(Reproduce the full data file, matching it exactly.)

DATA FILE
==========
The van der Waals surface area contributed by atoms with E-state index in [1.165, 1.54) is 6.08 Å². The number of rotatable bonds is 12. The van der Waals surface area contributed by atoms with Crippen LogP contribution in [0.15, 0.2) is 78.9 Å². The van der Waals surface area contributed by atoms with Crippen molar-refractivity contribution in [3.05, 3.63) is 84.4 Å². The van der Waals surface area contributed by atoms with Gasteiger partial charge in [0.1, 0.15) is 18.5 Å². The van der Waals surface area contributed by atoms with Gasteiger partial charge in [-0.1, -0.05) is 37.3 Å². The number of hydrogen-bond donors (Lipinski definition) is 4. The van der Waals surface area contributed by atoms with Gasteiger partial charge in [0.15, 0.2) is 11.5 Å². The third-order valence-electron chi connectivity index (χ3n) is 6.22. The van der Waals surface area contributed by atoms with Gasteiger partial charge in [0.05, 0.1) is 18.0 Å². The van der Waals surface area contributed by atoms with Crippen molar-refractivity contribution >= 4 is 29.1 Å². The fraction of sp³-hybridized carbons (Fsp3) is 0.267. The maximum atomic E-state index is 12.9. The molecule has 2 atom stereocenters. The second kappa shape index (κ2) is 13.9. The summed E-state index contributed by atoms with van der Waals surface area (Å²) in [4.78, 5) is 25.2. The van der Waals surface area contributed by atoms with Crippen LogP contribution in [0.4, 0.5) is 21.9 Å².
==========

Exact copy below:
The van der Waals surface area contributed by atoms with E-state index in [1.165, 1.54) is 6.08 Å². The number of rotatable bonds is 12. The van der Waals surface area contributed by atoms with Crippen LogP contribution in [0.15, 0.2) is 78.9 Å². The van der Waals surface area contributed by atoms with Crippen molar-refractivity contribution in [3.05, 3.63) is 84.4 Å². The van der Waals surface area contributed by atoms with Gasteiger partial charge in [0.1, 0.15) is 18.5 Å². The van der Waals surface area contributed by atoms with Gasteiger partial charge in [-0.1, -0.05) is 37.3 Å². The number of hydrogen-bond donors (Lipinski definition) is 4. The van der Waals surface area contributed by atoms with Gasteiger partial charge in [0.15, 0.2) is 11.5 Å². The third-order valence-electron chi connectivity index (χ3n) is 6.22. The van der Waals surface area contributed by atoms with Gasteiger partial charge in [0.05, 0.1) is 18.0 Å². The van der Waals surface area contributed by atoms with Crippen molar-refractivity contribution >= 4 is 29.1 Å². The fraction of sp³-hybridized carbons (Fsp3) is 0.267. The maximum atomic E-state index is 12.9. The molecule has 2 atom stereocenters. The second kappa shape index (κ2) is 13.9. The summed E-state index contributed by atoms with van der Waals surface area (Å²) in [4.78, 5) is 25.2. The van der Waals surface area contributed by atoms with Crippen LogP contribution in [0.4, 0.5) is 21.9 Å².